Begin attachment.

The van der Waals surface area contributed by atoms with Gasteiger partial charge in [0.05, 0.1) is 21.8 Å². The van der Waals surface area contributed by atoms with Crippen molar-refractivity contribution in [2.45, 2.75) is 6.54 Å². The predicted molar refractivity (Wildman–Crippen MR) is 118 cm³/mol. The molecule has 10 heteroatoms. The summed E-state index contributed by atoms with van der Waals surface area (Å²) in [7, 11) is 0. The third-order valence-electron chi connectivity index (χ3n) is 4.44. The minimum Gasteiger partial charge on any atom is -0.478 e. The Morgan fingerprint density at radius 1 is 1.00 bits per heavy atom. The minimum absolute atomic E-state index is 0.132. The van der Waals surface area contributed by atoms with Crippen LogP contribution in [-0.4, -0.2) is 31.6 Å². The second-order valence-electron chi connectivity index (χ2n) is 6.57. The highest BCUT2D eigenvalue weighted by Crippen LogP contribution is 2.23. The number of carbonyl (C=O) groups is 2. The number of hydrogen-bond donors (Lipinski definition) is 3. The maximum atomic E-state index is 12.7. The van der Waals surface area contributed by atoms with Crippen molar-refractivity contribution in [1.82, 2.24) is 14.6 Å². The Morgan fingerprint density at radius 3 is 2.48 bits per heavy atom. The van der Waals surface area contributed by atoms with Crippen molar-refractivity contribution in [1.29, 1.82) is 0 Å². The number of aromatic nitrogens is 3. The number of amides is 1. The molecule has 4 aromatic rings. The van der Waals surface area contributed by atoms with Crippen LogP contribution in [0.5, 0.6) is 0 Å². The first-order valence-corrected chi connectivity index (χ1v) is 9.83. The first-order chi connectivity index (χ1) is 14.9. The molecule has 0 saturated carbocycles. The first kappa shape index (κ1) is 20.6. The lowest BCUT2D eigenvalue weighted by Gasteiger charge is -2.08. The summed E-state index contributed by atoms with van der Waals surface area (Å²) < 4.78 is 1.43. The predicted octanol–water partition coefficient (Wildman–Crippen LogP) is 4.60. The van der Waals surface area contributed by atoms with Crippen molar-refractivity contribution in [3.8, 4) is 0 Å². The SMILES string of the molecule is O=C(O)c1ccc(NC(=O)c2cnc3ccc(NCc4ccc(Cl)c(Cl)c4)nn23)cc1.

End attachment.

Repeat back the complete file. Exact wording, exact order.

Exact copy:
The van der Waals surface area contributed by atoms with Gasteiger partial charge in [0.05, 0.1) is 21.8 Å². The van der Waals surface area contributed by atoms with Crippen molar-refractivity contribution in [2.45, 2.75) is 6.54 Å². The predicted molar refractivity (Wildman–Crippen MR) is 118 cm³/mol. The molecule has 10 heteroatoms. The summed E-state index contributed by atoms with van der Waals surface area (Å²) in [7, 11) is 0. The third-order valence-electron chi connectivity index (χ3n) is 4.44. The minimum Gasteiger partial charge on any atom is -0.478 e. The Morgan fingerprint density at radius 1 is 1.00 bits per heavy atom. The minimum absolute atomic E-state index is 0.132. The van der Waals surface area contributed by atoms with Crippen LogP contribution in [-0.4, -0.2) is 31.6 Å². The second-order valence-electron chi connectivity index (χ2n) is 6.57. The highest BCUT2D eigenvalue weighted by Crippen LogP contribution is 2.23. The number of carbonyl (C=O) groups is 2. The number of hydrogen-bond donors (Lipinski definition) is 3. The maximum atomic E-state index is 12.7. The van der Waals surface area contributed by atoms with Crippen molar-refractivity contribution in [1.82, 2.24) is 14.6 Å². The Morgan fingerprint density at radius 3 is 2.48 bits per heavy atom. The van der Waals surface area contributed by atoms with Crippen molar-refractivity contribution in [1.29, 1.82) is 0 Å². The number of aromatic nitrogens is 3. The number of amides is 1. The molecule has 4 aromatic rings. The van der Waals surface area contributed by atoms with Crippen LogP contribution in [0.5, 0.6) is 0 Å². The first-order valence-corrected chi connectivity index (χ1v) is 9.83. The first-order chi connectivity index (χ1) is 14.9. The molecule has 0 saturated carbocycles. The first kappa shape index (κ1) is 20.6. The lowest BCUT2D eigenvalue weighted by Gasteiger charge is -2.08. The summed E-state index contributed by atoms with van der Waals surface area (Å²) < 4.78 is 1.43. The predicted octanol–water partition coefficient (Wildman–Crippen LogP) is 4.60. The van der Waals surface area contributed by atoms with Crippen molar-refractivity contribution in [3.8, 4) is 0 Å². The SMILES string of the molecule is O=C(O)c1ccc(NC(=O)c2cnc3ccc(NCc4ccc(Cl)c(Cl)c4)nn23)cc1.